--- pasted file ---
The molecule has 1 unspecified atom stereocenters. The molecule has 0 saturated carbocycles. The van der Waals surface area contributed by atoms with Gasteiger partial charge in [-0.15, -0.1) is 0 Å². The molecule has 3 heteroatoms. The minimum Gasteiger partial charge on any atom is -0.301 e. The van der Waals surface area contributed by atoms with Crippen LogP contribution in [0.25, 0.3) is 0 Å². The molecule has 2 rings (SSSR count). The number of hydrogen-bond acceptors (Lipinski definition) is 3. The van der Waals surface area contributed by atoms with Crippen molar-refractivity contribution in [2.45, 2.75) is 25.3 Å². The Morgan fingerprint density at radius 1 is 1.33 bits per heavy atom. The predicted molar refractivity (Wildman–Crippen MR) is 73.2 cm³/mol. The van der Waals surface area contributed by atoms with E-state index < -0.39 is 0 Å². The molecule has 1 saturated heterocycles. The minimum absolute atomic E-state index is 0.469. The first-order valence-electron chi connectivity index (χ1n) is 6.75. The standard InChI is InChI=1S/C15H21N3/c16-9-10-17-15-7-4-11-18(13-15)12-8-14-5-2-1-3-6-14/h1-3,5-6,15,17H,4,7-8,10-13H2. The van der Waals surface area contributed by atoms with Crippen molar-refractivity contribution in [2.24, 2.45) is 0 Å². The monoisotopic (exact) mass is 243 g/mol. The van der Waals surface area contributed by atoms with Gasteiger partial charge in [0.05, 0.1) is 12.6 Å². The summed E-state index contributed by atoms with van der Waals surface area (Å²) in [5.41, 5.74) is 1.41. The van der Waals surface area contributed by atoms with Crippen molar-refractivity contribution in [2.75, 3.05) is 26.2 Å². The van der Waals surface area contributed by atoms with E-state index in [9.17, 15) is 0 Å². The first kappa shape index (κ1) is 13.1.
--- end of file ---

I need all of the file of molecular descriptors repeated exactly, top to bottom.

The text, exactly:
The molecule has 1 unspecified atom stereocenters. The molecule has 0 saturated carbocycles. The van der Waals surface area contributed by atoms with Gasteiger partial charge in [-0.15, -0.1) is 0 Å². The molecule has 3 heteroatoms. The minimum Gasteiger partial charge on any atom is -0.301 e. The van der Waals surface area contributed by atoms with Crippen LogP contribution in [0.25, 0.3) is 0 Å². The molecule has 2 rings (SSSR count). The number of hydrogen-bond acceptors (Lipinski definition) is 3. The van der Waals surface area contributed by atoms with Crippen molar-refractivity contribution in [2.45, 2.75) is 25.3 Å². The Morgan fingerprint density at radius 1 is 1.33 bits per heavy atom. The predicted molar refractivity (Wildman–Crippen MR) is 73.2 cm³/mol. The van der Waals surface area contributed by atoms with E-state index < -0.39 is 0 Å². The molecule has 1 saturated heterocycles. The minimum absolute atomic E-state index is 0.469. The first-order valence-electron chi connectivity index (χ1n) is 6.75. The standard InChI is InChI=1S/C15H21N3/c16-9-10-17-15-7-4-11-18(13-15)12-8-14-5-2-1-3-6-14/h1-3,5-6,15,17H,4,7-8,10-13H2. The van der Waals surface area contributed by atoms with Crippen molar-refractivity contribution in [2.24, 2.45) is 0 Å². The monoisotopic (exact) mass is 243 g/mol. The van der Waals surface area contributed by atoms with Gasteiger partial charge in [0.05, 0.1) is 12.6 Å². The summed E-state index contributed by atoms with van der Waals surface area (Å²) in [5.41, 5.74) is 1.41. The van der Waals surface area contributed by atoms with Crippen molar-refractivity contribution in [2.75, 3.05) is 26.2 Å². The van der Waals surface area contributed by atoms with E-state index in [9.17, 15) is 0 Å². The first kappa shape index (κ1) is 13.1.